When setting up your spreadsheet to analyse the data look at average reach / impressions (whichever you are using) and engagement rate, by month, for each channel. With Twitter, remove any direct replies (ie ones that start with @ as the first character) they are not visible to most of your audience so they are not relevant when you are assessing your performance. For your average engagement rate make sure you do NOT simply take an average of the engagement rate in your data – this does not give an accurate average. You need to add the sum of all the engagements, and divide by the sum of all the impressions / reach.

I also track the highest reach / impressions and engagement rate each month. You end up with a table like this for each channel:

 

Average engagement rate

Average impressions

Top engagement rate

Top impressions

 

 

 

 

 

September 2018

0.89%

9501

11.11%

32508

October 2018

0.94%

21182

6.30%

64015

November 2018

1.77%

6361

3.00%

38773

December 2018

2.63%

7801

11.45%

32500

January 2019

2.48%

28501

8.86%

318354

February 2019

1.59%

16774

2.91%

44447

 

And this can be used to create graphs like this – which, as you grow the data over time will allow you to spot patterns:

That’s the driest part done so well done for sticking with it and I promise from here it gets more fun!

Understanding what is working

Now you have laid the groundwork for your onward monitoring, let’s start thinking about content:

  • Identify what has performed best and worst in the time period. Doing this month by month will help you build up a picture and again removes any bias because of seasonality or key campaigns.
  • Look at the top five and bottom five posts of each month and start to identify key drivers of success.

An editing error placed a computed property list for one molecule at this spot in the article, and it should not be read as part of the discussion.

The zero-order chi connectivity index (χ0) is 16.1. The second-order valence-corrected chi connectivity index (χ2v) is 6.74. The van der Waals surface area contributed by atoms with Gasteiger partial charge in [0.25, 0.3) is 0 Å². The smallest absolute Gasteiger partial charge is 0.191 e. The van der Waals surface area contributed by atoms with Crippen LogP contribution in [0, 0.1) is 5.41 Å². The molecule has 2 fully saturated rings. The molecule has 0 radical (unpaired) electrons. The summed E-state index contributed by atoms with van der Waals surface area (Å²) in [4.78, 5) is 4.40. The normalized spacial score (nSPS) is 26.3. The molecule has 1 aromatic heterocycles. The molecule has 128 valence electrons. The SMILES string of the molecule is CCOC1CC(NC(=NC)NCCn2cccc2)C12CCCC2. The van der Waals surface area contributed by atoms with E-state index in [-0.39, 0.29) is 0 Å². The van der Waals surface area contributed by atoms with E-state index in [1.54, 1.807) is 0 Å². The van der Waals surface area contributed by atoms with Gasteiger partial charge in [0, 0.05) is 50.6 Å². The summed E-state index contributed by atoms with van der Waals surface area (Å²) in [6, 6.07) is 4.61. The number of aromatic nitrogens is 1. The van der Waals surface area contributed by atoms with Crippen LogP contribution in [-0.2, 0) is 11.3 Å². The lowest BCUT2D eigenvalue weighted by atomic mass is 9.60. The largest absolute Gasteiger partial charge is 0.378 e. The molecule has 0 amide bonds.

Screengrab the posts and copy all of the top ones into a document and all of the bottom ones into another, and start looking at what factors unite them. You might spot themes emerging – for example, I was doing some research recently looking at a heritage organisation, and spotted that posts relating to suffrage and feminism were performing particularly well for their audience. This was really interesting to me. The organisation is largely concerned with the physical history of England – buildings and monuments – and most of their posts reflect that. But this shows that the audience are also extremely engaged with social history – and their strategy can make use of that information.

When looking at your posts, ask yourself questions for both sets of posts. You can tailor these according to your cause and your brand but as a starting point:

  • What is our tone of voice like? Are we warm, authoritative, disengaged, informal?
  • What emotion does the post prompt? Is it hopeful, or grave?
  • Are we using lots of jargon, or is our language accessible?
  • What do the images look like, and what do they show? Are they good quality, are they bold and clear? Are they recent or historical?
  • Do they contain direct calls to action – and if so what type?

You should start to spot factors that connect your good posts – and the bad ones. And once you do, you can start to build up a “do”s and “don’t”s list to help plan future content.

More about content in the next instalment!


Lisa Clavering, fundraiser, freelance

Lisa is a freelance fundraiser who has been working in charity since 2004. Now primarily focused on digital fundraising, she previously held strategic roles at Breakthrough Breast Cancer and Anthony Nolan, and worked with many household names as a supplier including CRUK, Save the Children and UNICEF.